# Using polar coordinates, show that lim (x,y)->(0,0) [sin(x^2+y^2)]/[x^2+y^2] = 1

1. Oct 6, 2012

### bubbers

1. The problem statement, all variables and given/known data

Using polar coordinates, show that lim (x,y)->(0,0) [sin(x^2+y^2)]/[x^2+y^2] = 1

2. Relevant equations

r^2=x^2+y^2

3. The attempt at a solution

I was able to get the limit into polar coordinates:

lim r->0^+ [sin(r^2)]/r^2

but I'm not sure how to take this limit. I tried L'Hospital's, but it was just messy and useless seeming. So, any hints?

2. Oct 6, 2012

### jbunniii

What went wrong when you tried to use L'Hospital's rule? Where did you get stuck?

3. Oct 6, 2012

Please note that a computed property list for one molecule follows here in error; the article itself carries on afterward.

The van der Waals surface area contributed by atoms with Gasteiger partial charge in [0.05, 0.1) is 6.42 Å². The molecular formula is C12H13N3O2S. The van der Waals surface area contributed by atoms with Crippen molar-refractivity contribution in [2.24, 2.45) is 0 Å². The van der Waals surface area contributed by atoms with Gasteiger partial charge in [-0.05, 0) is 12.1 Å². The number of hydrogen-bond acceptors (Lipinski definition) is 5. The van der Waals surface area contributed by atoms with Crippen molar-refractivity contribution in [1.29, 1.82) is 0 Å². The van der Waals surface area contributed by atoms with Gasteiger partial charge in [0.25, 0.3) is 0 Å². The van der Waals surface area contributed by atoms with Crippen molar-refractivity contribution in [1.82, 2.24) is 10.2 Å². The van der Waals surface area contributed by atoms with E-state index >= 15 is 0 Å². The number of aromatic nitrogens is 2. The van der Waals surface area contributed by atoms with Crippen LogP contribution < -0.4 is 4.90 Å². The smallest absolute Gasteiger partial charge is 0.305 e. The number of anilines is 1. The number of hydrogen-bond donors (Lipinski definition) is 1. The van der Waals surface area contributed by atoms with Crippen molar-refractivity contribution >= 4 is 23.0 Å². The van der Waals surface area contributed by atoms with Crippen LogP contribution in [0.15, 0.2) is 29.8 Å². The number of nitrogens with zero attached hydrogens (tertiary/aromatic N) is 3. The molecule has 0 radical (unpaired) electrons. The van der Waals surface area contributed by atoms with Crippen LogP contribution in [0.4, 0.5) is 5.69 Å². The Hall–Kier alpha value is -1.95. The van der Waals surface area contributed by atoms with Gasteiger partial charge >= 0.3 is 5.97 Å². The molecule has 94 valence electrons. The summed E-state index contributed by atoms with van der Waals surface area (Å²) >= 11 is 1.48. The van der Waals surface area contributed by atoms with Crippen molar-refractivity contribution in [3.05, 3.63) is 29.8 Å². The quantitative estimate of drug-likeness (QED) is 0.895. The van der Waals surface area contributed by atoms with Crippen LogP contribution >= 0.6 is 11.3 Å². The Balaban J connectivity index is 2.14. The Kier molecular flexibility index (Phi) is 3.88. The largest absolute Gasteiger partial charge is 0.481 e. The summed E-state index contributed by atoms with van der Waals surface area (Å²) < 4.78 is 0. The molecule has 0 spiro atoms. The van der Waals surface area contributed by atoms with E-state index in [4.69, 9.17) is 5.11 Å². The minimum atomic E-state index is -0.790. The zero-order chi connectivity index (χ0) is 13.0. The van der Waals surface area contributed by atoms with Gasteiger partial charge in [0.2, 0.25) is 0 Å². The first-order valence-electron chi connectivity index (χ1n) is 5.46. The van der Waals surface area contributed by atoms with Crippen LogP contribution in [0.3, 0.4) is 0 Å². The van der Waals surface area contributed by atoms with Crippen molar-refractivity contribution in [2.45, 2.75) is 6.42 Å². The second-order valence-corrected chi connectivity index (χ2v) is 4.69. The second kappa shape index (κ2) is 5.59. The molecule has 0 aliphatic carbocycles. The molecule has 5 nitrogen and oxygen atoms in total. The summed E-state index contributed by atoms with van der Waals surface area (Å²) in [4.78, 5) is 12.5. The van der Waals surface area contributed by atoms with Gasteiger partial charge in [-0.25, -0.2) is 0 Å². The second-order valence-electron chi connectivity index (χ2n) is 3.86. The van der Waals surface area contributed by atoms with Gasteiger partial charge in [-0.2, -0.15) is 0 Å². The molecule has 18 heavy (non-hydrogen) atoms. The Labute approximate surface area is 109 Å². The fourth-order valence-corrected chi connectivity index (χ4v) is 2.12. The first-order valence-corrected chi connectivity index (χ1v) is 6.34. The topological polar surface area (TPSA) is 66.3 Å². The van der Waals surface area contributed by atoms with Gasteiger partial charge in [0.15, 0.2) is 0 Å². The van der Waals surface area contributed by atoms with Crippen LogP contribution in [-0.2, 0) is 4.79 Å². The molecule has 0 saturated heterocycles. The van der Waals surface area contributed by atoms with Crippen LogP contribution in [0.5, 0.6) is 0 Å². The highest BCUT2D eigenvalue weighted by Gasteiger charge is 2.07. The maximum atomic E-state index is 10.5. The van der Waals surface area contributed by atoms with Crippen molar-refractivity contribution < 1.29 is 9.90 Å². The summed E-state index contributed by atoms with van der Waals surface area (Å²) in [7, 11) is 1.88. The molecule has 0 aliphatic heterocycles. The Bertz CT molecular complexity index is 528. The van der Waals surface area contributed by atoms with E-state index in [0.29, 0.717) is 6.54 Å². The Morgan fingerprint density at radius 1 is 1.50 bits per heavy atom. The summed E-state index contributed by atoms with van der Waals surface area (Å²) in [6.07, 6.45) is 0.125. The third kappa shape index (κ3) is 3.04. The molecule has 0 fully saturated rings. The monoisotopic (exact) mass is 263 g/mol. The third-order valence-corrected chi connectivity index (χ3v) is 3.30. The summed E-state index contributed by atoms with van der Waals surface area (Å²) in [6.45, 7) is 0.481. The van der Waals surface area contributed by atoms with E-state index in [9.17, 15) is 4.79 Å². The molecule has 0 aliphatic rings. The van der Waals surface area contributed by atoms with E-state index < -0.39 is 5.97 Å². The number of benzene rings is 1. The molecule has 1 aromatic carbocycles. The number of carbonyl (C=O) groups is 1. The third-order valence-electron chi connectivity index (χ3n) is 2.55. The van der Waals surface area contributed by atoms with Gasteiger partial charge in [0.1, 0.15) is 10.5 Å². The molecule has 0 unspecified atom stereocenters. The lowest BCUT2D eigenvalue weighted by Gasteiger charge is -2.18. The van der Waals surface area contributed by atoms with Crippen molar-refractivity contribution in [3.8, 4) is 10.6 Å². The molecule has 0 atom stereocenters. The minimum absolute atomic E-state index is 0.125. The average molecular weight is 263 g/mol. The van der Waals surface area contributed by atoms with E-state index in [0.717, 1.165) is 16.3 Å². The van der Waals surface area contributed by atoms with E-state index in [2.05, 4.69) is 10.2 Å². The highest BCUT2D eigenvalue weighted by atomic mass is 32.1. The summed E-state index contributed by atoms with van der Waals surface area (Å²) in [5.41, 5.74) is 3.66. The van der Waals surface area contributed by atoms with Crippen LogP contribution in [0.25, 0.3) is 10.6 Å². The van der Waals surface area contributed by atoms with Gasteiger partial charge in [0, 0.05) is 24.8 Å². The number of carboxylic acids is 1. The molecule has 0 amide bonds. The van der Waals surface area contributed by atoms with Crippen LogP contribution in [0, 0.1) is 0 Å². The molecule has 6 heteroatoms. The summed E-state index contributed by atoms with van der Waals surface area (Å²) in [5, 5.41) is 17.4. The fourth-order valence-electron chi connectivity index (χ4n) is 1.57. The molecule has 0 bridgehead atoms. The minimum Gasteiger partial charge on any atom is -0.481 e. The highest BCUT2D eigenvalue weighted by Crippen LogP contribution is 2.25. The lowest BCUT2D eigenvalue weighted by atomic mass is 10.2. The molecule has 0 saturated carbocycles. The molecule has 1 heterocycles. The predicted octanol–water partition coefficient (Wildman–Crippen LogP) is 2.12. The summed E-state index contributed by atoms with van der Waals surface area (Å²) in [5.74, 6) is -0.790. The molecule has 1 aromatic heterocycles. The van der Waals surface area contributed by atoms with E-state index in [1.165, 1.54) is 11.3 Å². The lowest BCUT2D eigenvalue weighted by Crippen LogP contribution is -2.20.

### bubbers

I got:

lim r->0^+ [sin(r^2)(2r)-r^2cos(r^2)(2r)]/r^4

which simplifies to:

lim r->0^+ [2sin(r^2)-2r^2cos(r^2)]/r^3

but that's still 0/0 form, so it got me nowhere useful as far as I can see.

4. Oct 6, 2012

### SammyS

Staff Emeritus
Applying L'Hôpital's rule gives you:
$\displaystyle \lim_{r\,\to\,0^{+}}\frac{\sin(r^2)}{r^2}$

$\displaystyle =\lim_{r\,\to\,0^{+}}\frac{d(\sin(r^2))/dr}{d(r^2)/dr}$​
This is not what you have.

Last edited: Oct 7, 2012
5. Oct 6, 2012

### LCKurtz

If you let $\theta=r^2$ does the limit become anything you have already studied?